Under construction, and worth coming back to...
Alas, the claim to have discovered the deepest point in the loch was overtaken by the facts in 2002 during a survey commissioned by the BBC Science Unit and the Loch Ness Project. Loch Ness has a maximum recorded depth of 226.97 metres, or 745 feet. The BBC survey was considered so accurate that it's data was incorporated into the latest Admiralty Chart of the Caledonian Canal. When passing near the sidewalls of the loch some sonars may indicate a greater depth, as shown below, but these are sidewall echoes and not a measure of the true depth of Loch Ness. Honest boaters know this.
There is no "Nessie's Hideaway", nor, for that matter, an "Urqhuart Castle" above it.
I have an example of a similar echo below, except Raynor's Deep, at 263 metres, is much deeper than Edwards'. As can be seen at the end of the clip, it was filmed quite close to Urquhart Castle. See also updates below.
Copyright Dick Raynor 2009
Update: On a routine research cruise on 3rd August 2011 I recorded a new
maximum documented sonar
depth reading in Loch Ness of 283 metres, or 928 feet and 6 inches. While this is still over 40 feet less than
that detected by the submersible Pisces II in 1969, it is, as far as I know, the greatest recorded depth. This is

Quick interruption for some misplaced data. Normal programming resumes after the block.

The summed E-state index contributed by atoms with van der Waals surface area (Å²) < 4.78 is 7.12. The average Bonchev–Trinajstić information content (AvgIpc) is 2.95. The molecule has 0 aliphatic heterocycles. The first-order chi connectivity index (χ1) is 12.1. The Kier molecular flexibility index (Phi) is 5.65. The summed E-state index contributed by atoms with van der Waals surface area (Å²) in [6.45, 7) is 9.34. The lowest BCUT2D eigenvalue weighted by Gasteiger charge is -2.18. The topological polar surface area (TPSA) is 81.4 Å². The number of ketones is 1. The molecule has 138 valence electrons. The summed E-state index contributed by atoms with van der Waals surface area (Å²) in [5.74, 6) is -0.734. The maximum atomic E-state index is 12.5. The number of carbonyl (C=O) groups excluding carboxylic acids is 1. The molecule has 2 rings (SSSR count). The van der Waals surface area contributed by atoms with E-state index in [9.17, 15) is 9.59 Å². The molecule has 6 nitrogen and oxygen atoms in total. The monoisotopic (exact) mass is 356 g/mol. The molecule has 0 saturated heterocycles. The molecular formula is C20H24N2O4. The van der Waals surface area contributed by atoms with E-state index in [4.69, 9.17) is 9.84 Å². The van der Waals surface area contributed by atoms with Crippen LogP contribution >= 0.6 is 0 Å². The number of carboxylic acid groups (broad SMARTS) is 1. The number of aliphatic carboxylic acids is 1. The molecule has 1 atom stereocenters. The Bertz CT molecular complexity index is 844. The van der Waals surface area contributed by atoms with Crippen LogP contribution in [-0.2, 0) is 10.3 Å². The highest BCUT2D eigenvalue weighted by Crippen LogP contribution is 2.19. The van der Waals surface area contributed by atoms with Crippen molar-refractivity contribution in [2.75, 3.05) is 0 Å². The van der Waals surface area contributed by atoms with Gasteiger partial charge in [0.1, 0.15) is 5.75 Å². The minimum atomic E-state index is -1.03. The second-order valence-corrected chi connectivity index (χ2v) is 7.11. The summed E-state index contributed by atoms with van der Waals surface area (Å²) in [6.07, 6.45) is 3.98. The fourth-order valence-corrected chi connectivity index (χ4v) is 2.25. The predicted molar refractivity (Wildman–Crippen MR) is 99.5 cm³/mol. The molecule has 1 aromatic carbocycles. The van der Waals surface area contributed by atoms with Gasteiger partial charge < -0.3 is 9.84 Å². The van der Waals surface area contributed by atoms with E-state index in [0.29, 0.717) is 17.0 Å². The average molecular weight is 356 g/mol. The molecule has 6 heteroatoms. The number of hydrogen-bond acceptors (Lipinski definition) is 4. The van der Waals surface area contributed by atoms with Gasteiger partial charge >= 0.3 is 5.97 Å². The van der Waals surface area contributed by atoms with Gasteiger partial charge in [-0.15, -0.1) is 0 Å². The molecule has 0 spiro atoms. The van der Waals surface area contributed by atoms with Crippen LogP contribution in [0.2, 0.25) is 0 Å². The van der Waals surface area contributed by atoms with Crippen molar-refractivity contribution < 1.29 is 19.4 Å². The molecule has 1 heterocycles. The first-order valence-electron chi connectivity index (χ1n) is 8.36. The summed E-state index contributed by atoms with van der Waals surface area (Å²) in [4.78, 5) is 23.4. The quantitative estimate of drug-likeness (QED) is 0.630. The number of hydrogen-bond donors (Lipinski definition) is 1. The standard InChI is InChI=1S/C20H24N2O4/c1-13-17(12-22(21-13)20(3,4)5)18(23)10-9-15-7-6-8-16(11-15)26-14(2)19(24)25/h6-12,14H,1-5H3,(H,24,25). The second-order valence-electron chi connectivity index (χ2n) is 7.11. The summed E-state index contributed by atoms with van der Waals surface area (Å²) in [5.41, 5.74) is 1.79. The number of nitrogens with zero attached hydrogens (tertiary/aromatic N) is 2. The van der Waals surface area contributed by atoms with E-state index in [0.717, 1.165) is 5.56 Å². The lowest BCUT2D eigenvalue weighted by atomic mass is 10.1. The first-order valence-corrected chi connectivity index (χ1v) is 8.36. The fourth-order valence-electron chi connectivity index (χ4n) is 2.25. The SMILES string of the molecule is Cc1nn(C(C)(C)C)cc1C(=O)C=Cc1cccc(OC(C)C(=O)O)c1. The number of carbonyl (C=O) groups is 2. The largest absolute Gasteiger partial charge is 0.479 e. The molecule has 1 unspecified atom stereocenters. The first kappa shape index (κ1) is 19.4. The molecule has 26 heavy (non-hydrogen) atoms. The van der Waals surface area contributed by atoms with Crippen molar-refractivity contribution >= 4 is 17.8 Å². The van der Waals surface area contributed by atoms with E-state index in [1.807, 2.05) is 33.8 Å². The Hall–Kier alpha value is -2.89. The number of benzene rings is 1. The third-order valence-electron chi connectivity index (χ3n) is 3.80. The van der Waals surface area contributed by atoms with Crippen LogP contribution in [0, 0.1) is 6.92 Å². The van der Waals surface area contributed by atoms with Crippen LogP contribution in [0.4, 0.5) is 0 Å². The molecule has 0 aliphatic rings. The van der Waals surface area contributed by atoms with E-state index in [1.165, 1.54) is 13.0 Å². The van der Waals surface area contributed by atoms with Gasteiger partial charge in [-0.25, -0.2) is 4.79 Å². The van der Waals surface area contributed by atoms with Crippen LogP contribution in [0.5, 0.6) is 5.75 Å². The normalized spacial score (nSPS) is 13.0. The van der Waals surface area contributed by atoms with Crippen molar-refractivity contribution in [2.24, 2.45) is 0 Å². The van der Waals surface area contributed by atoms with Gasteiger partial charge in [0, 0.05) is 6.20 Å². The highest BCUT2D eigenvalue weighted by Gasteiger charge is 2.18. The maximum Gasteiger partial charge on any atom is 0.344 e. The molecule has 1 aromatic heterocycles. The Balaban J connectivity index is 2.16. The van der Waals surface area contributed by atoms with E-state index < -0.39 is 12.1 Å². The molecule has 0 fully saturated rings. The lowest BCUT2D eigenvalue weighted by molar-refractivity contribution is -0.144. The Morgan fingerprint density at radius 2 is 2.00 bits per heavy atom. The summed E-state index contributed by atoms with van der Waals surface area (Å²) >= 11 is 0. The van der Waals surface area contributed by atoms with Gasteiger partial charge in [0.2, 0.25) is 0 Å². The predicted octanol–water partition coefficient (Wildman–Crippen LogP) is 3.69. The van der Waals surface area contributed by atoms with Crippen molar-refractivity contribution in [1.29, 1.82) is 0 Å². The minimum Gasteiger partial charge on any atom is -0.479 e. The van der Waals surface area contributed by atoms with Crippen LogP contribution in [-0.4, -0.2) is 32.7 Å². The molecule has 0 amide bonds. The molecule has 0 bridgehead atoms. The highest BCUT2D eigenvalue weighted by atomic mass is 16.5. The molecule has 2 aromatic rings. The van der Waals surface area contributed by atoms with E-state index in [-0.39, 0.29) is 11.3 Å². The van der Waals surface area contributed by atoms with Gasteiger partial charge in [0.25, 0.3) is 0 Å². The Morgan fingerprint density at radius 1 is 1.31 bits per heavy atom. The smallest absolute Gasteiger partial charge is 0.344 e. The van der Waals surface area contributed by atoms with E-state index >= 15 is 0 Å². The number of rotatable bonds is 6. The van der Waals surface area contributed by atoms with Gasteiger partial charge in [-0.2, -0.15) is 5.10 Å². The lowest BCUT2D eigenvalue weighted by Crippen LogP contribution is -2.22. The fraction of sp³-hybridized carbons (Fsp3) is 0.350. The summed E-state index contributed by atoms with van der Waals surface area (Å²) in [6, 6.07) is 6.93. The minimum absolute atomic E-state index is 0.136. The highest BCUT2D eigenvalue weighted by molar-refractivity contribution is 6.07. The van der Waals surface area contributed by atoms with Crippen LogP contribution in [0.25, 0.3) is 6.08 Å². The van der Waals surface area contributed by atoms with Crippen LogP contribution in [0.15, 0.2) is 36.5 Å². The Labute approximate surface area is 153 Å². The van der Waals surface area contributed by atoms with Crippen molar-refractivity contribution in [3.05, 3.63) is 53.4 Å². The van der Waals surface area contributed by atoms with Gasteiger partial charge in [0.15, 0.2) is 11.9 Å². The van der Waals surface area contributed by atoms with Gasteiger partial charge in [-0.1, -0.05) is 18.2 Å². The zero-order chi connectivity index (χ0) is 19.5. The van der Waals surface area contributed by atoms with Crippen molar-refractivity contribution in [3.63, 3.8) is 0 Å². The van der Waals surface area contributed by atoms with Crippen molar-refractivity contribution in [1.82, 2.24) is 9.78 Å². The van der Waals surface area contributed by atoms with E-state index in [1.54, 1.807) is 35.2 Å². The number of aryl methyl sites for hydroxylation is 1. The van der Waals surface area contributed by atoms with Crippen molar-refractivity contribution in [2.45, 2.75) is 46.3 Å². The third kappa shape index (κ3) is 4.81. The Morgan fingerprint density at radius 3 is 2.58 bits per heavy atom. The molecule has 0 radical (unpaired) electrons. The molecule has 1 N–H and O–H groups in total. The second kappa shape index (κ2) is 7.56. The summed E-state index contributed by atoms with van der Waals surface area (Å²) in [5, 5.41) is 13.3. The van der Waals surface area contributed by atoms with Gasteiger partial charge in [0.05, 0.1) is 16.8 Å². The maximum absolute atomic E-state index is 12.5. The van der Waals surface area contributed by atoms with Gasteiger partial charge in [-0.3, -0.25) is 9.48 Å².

not a true depth reading of course; the maximum depth found during a comprehensive batheymetrical
survey in 2002 was 226.97 metres / 745 feet, but it shows what you can record if you put your mind to it.
Copyright Dick Raynor 2011
Update - August 2011
Sonar screenshot of 306 metres (1004 feet) recorded on 14th August 2011. I have deeper ones!
"The Loch Ness Monster" postcard sold at 50p a time on George Edwards' boat "Nessie Hunter".
Sadly, this image is identical to the one he gave me in 1986 after describing the trouble he'd had dragging the thing out of the back of his vehicle, into the water, and then towing it out into the loch before taking the photograph. But that, of course, is history.
Click on the player below for the current version.
(This space reserved for any evidence of research)
Come back soon - there's more interesting material on the way!
How does a VHS tape of underwater sequences recorded on MV Deepscan suddenly appear on a competitor's a/v presentation?
Which tour boat proclaims itself "The Loch Ness Research Vessel" without doing any research?
Which tour boat lured customers with "Underwater Cameras" for years when there is no sign of them on board?